close
close

Canada will test milk for H5N1 bird flu after harmless traces found in American cattle

Canadian food safety and agriculture officials will test retail milk for harmless traces of the bird flu virus as they step up efforts to determine whether a highly pathogenic version of H5N1 has spread undetected to Canadian livestock from herds in the United States States.

The Canadian Food Inspection Agency announced Friday that it would also facilitate voluntary testing of apparently healthy cows for bird flu. The statement provided no details on how they would do that.

Earlier this week, the agency said in a notice to Canada’s dairy industry that lactating cows could no longer be imported from the U.S. without proof of negative flu tests. That change came into effect on April 29.

H5N1 has not yet been found in cows in Canada, but some doctors and scientists worry that cases have been missed because officials waited for farmers and field veterinarians to report symptoms in cattle, rather than actively looking for the virus.

The U.S. Department of Agriculture announced on March 25 that it had confirmed cases of highly pathogenic bird flu in cows in Texas and Kansas for the first time. The virus has now been found in 36 herds of dairy cattle in nine states, including the border state of Michigan.

The finding of bird flu in cows raises alarm bells because of the threat the virus could pose to livestock, and because wider transmission among mammals could give the virus more opportunities to evolve into a human-to-human pathogen.

For now, however, public health officials say the risk to humans is very low unless they work directly with farmed or wild birds. USDA testing of samples of milk and milk products, such as sour cream and cottage cheese, has shown them to be safe due to pasteurization, the process of heating milk to kill pathogens.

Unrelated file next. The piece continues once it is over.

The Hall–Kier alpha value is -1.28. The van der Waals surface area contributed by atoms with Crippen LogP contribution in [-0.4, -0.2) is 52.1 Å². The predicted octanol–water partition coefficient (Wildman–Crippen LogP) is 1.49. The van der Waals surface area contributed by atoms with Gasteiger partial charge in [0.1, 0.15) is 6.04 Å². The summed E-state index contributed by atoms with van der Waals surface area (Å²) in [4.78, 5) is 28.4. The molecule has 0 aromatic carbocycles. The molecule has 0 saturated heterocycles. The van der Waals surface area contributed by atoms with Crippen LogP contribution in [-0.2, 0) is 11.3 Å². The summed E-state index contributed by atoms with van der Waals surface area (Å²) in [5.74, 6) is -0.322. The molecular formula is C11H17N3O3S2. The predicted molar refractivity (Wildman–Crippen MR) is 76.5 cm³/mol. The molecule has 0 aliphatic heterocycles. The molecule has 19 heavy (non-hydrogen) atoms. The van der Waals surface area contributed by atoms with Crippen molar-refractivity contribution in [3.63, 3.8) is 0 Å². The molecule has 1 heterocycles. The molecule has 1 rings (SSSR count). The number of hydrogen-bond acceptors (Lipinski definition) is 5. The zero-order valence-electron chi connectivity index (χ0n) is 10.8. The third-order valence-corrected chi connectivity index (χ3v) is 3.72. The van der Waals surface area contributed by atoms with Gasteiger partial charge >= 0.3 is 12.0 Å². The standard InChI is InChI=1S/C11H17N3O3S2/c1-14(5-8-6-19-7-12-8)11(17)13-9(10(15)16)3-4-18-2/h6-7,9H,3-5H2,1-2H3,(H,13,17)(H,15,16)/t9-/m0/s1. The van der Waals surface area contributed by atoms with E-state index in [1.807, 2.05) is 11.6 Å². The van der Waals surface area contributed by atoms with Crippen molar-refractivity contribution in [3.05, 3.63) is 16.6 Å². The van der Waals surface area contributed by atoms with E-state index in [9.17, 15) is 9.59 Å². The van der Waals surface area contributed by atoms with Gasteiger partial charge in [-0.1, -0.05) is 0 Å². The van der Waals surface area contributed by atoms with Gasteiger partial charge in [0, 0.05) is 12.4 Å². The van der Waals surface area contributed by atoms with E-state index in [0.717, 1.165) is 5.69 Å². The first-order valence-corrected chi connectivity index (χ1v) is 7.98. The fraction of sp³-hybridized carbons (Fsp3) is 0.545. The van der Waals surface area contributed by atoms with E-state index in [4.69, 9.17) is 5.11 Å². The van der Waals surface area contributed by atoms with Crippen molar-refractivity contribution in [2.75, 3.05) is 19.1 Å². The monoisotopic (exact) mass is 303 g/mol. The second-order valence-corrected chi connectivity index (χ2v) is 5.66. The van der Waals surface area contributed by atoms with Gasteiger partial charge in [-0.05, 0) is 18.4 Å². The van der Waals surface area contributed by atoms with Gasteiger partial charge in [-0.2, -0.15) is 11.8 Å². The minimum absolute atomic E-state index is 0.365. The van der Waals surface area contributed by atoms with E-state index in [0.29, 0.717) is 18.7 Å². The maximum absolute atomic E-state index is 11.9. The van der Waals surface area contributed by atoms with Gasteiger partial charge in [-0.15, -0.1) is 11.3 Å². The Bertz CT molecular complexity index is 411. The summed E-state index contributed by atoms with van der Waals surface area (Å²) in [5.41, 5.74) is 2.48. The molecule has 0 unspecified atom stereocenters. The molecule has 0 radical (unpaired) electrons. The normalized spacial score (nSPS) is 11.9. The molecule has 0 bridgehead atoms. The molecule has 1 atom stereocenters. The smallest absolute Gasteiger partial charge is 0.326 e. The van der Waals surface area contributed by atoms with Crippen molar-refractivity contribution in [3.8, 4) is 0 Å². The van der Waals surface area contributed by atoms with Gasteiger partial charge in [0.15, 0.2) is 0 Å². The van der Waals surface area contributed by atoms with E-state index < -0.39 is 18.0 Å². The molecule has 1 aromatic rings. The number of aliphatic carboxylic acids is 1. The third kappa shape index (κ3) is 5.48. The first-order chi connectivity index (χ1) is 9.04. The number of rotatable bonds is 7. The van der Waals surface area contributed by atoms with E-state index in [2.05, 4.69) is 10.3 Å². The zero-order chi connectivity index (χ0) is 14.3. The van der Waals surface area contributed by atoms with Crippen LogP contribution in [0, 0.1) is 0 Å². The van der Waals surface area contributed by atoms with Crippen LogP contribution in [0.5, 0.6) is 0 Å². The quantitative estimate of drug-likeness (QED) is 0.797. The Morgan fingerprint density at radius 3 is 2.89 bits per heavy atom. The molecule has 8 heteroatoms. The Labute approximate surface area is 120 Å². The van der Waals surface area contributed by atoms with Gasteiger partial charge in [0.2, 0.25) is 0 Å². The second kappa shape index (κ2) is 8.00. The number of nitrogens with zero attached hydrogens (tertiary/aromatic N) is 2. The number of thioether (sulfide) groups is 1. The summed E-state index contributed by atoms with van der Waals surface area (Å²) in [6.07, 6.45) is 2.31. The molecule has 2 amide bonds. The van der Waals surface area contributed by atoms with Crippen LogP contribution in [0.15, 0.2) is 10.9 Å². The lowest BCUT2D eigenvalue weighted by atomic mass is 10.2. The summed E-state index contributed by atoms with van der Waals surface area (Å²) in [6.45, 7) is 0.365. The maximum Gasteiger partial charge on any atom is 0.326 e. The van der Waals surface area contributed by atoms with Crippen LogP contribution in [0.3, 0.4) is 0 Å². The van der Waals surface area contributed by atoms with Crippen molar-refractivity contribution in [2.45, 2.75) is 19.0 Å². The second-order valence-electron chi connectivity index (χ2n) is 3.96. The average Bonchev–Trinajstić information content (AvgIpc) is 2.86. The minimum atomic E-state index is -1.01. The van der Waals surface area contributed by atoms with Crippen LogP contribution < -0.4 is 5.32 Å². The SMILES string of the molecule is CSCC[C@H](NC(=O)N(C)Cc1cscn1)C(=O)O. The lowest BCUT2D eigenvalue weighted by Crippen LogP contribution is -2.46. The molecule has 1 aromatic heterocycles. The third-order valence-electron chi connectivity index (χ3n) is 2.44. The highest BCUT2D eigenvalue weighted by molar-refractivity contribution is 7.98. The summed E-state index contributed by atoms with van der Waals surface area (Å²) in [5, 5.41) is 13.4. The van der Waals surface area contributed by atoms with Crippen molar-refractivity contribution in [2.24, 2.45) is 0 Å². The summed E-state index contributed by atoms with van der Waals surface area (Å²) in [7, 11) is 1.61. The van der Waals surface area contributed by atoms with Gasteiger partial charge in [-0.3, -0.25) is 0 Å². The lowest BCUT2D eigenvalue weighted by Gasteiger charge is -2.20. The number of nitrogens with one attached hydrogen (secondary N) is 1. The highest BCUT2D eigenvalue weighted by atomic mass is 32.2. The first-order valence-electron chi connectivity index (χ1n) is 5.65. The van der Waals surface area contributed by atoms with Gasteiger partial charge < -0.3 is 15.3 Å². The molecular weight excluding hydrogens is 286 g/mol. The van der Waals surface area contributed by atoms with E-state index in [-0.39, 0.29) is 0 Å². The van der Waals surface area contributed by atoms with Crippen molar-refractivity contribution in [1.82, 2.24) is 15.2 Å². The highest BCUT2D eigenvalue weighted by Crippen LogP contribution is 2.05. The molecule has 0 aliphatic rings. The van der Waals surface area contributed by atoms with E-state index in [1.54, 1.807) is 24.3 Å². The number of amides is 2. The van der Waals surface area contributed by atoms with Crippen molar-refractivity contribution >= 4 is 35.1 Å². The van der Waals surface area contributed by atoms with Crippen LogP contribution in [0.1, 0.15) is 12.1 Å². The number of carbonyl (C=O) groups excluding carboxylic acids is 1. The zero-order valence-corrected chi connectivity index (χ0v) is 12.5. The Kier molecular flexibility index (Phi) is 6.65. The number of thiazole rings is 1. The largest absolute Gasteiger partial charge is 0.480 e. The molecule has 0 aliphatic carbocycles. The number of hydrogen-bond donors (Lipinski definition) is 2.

However, USDA testing found harmless virus fragments in one in five retail milk samples tested in April — an indication that bird flu may be more widespread among cows than currently known. Testing of retail milk in Canada could serve the same surveillance purpose.

The USDA also said this week that testing of ground beef from states with infected herds found no trace of the virus.

Since 2003, nearly 900 human cases of bird flu have been confirmed in 23 countries. Just over half were fatal, but the actual death rate is likely lower because only the sickest patients come to the attention of authorities.

“We have obviously paid a lot of attention to H5N1 since its first identification in 1996, and it has not yet acquired a series of mutations and mechanisms that would allow it to easily replicate in the human respiratory tract and spread from one person to another .” said Greg Rose, an infectious disease and infection control consultant at Queensway-Carleton Hospital in Ottawa.

Dr. However, Rose said the risk of this is decreasing as a highly pathogenic version of the virus, known as H5N1 2.3.4.4b, travels around the world, wiping out populations of poultry and wild birds and infecting more species of mammals, including raccoons, skunks, red foxes , cats, dogs, sea lions and dolphins.

More than 11 million farmed birds have died or been culled since the virus was first detected in Canada in December 2021.

So far, H5N1 2.3.4.4b causes a relatively mild disease in cows, characterized by loss of appetite, a steep drop in milk production, lethargy and fever. As far as we know, no cows have died from the virus.

The only confirmed human case linked to the outbreaks was found in a Texas farm worker whose only symptom was pink eye.

A new report published Friday in the New England Journal of Medicine suggested that the worker may be the first discovered example of bird flu transmission from a mammal to a human. People who have been infected with the virus in the past have had direct contact with sick birds. The Texas worker did not do that, according to the report, written by scientists from the Centers for Disease Control and Prevention and the Texas Department of State Health Services.